Skip to main content

Lynda Mullaly Hunt's Mr. Daniels

A friend recently gave me a copy of Lynda Mullaly Hunt's Fish in a Tree. I devoured the middle-grade book in just two days, and I ended it wanting to be more like the main character's teacher, Mr. Daniels.

This book reminded me of why I wanted to be a teacher. Growing up, school was a safe place for me. I felt accepted, and I knew I knew that I had adults who cared about me and that showed an unwavering commitment to making sure I learned and, most importantly, felt safe. That is exactly who Mr. Daniels is.

Ally Nickerson, the main character, suffers from dyslexia. She knows she's different from everyone else, and a few of her peers make her painfully aware that they notice it too. But things change when Mr. Daniels becomes their teacher. He treats all students with respect, and he works to show every student that all types of learning are valued.

With less than a month before school starts, this is who I want to be. Remaining steadfastly positive is so difficult when we see 150 students with 150 different needs and 150 different backgrounds and circumstances. But at the end of the day, just like I've heard said before, students don't necessarily remember what we teach them. They remember how we make them feel.

We can make every student feel valued, even if they don't show up every day. We can make every student feel valued, even if they never come prepared. We can make every student feel valued, even if we feel overwhelmed with mandates, demands, and papers to grade. We very well might be the only people that make them feel valuable.

Comments

Popular posts from this blog

Targets and Time

I just finished Cris Tovani and Elizabeth Birr Moje's No More Telling as Teaching: Less Lecture, More Engaged Learning from Heinemann's Not This But That series edited by Ellin Oliver Keene and Nell Duke.

Needless to say, I pick up anything that's by Tovani and Moje because of Tovani's belief in the workshop model and Moje's extensive work in both disciplinary and out of school literacies.

After finishing this quick read, I've been thinking a lot about two things.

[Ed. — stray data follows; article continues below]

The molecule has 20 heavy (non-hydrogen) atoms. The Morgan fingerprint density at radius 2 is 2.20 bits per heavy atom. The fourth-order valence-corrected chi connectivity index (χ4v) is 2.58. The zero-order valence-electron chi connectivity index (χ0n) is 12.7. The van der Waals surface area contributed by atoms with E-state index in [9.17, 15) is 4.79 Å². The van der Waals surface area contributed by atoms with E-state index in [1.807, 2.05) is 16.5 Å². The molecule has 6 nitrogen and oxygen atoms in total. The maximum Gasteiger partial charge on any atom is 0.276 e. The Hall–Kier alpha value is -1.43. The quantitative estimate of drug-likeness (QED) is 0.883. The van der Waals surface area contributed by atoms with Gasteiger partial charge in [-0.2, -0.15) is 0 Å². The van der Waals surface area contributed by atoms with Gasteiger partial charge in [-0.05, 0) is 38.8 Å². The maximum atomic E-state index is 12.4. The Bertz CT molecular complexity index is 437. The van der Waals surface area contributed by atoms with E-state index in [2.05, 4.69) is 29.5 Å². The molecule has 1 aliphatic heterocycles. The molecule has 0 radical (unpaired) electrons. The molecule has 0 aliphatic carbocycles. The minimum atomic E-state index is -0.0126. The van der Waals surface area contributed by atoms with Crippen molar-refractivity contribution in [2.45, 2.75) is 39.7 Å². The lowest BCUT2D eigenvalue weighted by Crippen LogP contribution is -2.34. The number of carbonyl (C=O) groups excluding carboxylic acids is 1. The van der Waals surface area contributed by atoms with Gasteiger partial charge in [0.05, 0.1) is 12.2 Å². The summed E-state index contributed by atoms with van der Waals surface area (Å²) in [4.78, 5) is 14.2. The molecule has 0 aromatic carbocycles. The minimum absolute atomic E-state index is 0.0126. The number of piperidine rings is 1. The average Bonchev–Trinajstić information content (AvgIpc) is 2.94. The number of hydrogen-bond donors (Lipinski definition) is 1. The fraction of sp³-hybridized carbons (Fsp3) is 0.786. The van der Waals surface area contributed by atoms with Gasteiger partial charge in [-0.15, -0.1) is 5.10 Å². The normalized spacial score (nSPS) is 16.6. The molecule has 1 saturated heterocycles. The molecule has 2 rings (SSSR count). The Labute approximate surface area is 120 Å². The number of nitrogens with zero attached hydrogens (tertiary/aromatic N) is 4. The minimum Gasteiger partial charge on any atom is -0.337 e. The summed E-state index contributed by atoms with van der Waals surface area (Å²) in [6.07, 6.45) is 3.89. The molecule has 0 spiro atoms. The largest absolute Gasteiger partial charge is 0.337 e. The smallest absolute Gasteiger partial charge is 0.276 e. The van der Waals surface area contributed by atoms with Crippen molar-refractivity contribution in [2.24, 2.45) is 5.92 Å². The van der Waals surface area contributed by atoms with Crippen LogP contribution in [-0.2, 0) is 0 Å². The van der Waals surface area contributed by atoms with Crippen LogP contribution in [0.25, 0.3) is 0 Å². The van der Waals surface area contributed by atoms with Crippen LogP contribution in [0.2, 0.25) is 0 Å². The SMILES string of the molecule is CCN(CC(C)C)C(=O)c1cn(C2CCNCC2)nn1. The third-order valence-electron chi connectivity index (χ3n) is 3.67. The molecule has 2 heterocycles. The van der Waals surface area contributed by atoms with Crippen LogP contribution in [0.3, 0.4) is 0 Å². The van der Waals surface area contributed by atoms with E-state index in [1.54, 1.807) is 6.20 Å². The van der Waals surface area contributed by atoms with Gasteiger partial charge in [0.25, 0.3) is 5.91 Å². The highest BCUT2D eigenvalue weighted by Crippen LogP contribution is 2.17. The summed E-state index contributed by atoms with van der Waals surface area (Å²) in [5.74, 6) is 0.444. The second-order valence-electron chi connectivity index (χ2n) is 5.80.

First, how we spend our time matters. I get less than 60 minutes with students each hour. Time is a hot commodity! Because of that, I am constantly looking at ways to maximize instruction. If I pass papers back this way or if I move this to this point in time, I can gain another minute. And those minutes add up! Sometimes, however, it feels like there is just never enough time. All teachers know that. In fact, I've yet to meet a teacher admit that she or he has too much time with students, especia…

Stop Ignoring Research

I just finished Kylene Beers and Robert Probst's Disrupting Thinking. I keep thinking about page 103 in the text, where they discuss the idea of "research-based practices" and how many of us "are willing to ignore what we know from research." They mention teaching grammar in isolation, spelling lists, lack of conferring in writing classrooms, monologic talk, prescribing novels without choice--the list goes on and on. I get frustrated because I hear from other teachers often excuses for why they do these things. And even I have felt forced to resort to some of these practices at times because it's what kids have been conditioned to expect at school. It is amazing how quiet a classroom can be when you give every student a worksheet. And if compliance is our end goal, then a worksheet works. But if we want students to undertake meaningful work that's often the work supported by best practices, we're going to have to be willing to get a whole lot more u…

Kids Wielding Critical Thinking

I first heard Cornelius Minor speak at NCTE’s convention last fall, and I was instantly impressed. He very quickly had dozens of adults moving around the room, jumping rope, making lists—learning in some of the most engaged ways.
I recently subscribed to the Heinemann Podcast and I found myself devouring the series of episodes featuring Minor. Trust me. You don’t want to miss these.The episode on “The Over-Engaged Student” is one of them. Through the story of “Prez,” a nickname given to one particular student, Minor explores ways that he is able to “turn the volume down” “but respect his enthusiasm” on the type of student that we have all encountered. You know, the one who always seems to have a comment or contribution to make, even if, at times, it might not seem relevant. And that’s when Minor says this: “One of the things that we never want to do is silence kids.” That made me stop and think about all the times that I’ve asked kids to “hold that thought” and then never returned to …